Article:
Tentative Course Descriptions (subject to additions, deletions and revisions at a later date.)
* Check Registrar’s listing for course times
For courses listed as “300/400,” undergraduates should list only the “300” number on their registration forms; graduate students should list only the “400” number.

ENGL 180
Writing Tutorial (1 credit)
TBD      Schaffer
English 180 is a one-credit writing tutorial class designed to develop students’ expository writing skills through weekly scheduled conferences with a Writing Resource Center Instructor. Goals are to produce clear, well-organized, and mechanically acceptable prose, and to demonstrate learned writing skills throughout the term. Course content is highly individualized based on both the instructor’s initial assessment of the student’s writing and the student’s particular concerns. All students must produce a minimum of 12 pages of finished writing for each credit for which they are enrolled, and complete other assignments as designed by the instructor to assist in meeting course goals.

ENGL 200
Literature in English
MW 3:20 to 4:35      Staff
This course introduces students to the reading of literature in the English language. Through close attention to the practice of reading, students are invited to consider some of the characteristic forms and functions imaginative literature has taken, together with some of the changes that have taken place in what and how readers read.

ENGL 203–100
Introduction to Creative Writing
MW 12:45 to 2:00      Staff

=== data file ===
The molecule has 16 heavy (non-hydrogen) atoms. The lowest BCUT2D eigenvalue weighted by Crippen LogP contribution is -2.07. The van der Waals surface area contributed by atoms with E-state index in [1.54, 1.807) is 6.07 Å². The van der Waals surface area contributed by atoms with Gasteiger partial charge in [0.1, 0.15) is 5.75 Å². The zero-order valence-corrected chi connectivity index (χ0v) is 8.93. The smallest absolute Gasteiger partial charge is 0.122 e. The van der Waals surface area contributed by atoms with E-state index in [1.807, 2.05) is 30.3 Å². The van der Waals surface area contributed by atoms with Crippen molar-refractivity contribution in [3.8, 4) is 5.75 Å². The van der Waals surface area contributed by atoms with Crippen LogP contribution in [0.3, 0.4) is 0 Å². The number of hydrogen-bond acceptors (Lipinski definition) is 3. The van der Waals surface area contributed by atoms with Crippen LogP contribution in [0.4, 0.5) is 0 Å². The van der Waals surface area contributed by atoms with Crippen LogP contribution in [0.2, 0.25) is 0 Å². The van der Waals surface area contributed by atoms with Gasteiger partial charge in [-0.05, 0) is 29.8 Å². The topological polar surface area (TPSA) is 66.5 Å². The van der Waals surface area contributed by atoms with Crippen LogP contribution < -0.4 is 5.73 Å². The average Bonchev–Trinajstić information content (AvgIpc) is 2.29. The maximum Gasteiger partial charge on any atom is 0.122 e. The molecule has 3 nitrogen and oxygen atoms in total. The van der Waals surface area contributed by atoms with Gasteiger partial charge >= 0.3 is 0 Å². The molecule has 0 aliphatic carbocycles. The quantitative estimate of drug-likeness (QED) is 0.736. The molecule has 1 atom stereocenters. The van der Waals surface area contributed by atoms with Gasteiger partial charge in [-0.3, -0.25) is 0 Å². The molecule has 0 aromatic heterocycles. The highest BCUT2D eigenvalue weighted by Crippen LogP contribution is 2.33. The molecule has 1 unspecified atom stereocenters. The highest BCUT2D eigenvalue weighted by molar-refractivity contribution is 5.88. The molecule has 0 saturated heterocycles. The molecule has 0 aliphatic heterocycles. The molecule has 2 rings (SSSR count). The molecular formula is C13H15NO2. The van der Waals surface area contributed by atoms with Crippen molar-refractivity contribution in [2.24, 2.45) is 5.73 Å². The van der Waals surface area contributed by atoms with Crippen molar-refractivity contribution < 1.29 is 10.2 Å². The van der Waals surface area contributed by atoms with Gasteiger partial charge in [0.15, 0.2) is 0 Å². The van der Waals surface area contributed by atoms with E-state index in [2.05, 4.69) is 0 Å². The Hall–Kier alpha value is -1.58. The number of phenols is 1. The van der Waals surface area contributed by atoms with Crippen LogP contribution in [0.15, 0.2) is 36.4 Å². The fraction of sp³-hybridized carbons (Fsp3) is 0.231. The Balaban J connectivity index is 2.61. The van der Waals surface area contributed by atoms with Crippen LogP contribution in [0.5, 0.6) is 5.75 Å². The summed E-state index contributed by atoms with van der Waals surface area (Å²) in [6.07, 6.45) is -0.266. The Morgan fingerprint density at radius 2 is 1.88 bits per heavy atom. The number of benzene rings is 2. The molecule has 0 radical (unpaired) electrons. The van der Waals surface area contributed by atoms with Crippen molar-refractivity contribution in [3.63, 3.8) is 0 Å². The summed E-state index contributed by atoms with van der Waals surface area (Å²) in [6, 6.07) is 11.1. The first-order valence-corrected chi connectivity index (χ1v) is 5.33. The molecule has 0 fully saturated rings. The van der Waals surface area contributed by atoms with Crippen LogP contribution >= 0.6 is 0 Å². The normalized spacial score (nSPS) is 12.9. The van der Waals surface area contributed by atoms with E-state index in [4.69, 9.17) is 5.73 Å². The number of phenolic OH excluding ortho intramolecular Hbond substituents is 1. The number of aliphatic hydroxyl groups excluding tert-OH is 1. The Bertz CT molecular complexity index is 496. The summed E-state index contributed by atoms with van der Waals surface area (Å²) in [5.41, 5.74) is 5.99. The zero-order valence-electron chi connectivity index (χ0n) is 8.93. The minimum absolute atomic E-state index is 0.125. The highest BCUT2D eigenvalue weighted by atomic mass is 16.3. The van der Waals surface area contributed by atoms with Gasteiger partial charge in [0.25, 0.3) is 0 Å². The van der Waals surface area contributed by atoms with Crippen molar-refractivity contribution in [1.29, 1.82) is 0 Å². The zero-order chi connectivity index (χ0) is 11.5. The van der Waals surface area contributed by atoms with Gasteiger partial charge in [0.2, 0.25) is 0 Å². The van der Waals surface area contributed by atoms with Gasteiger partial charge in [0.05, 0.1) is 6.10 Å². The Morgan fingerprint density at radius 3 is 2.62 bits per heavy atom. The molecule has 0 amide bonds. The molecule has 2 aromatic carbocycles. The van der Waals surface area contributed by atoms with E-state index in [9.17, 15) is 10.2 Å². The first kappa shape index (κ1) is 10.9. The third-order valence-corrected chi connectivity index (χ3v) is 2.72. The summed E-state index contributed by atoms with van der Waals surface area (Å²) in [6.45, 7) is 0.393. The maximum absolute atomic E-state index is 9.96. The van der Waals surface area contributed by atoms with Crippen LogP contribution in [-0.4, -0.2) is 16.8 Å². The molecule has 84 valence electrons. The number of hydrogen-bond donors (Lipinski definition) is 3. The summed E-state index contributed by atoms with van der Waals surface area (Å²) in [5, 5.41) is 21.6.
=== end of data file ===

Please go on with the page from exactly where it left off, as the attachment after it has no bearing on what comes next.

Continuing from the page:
This course acquaints students with opportunities for creative expression across genres. The course primarily focuses on poetry and short fiction – though playwriting, screenwriting, and genres of creative nonfiction will also be explored. We will attend to those elements that make for vivid, effective writing, including relevant detail, lyrical language, and memorable images; inventive metaphor and simile; and authentic voice, setting, and characterization. Taking this course will help to further develop an understanding and practice of creativity in the medium of language and to distinguish among the creative opportunities and constraints of different literary genres.

ENGL 203–101
Introduction to Creative Writing
TTh 11:30 to 12:45      Staff
This course acquaints students with opportunities for creative expression across genres. The course primarily focuses on poetry and short fiction – though playwriting, screenwriting, and genres of creative nonfiction will also be explored. We will attend to those elements that make for vivid, effective writing, including relevant detail, lyrical language, and memorable images; inventive metaphor and simile; and authentic voice, setting, and characterization. Taking this course will help to further develop an understanding and practice of creativity in the medium of language and to distinguish among the creative opportunities and constraints of different literary genres.

ENGL 204
Introduction to Journalism
TTh 7:00 to 8:15      Staff
Students will learn the basics of reporting and writing news stories, but also the traditions behind the craft and the evolving role of journalism in society. Instruction will include interviewing skills, fact-checking, word choice and story structure–all framed by guidance on making ethically sound decisions. Assignments could include stories from a variety of beats (business, entertainment, government, science), along with deadline stories and breaking news Web updates, profiles and obituaries.

ENGL 213
Introduction to Fiction Writing
MWF 9:30 to 10:20                                                                           Staff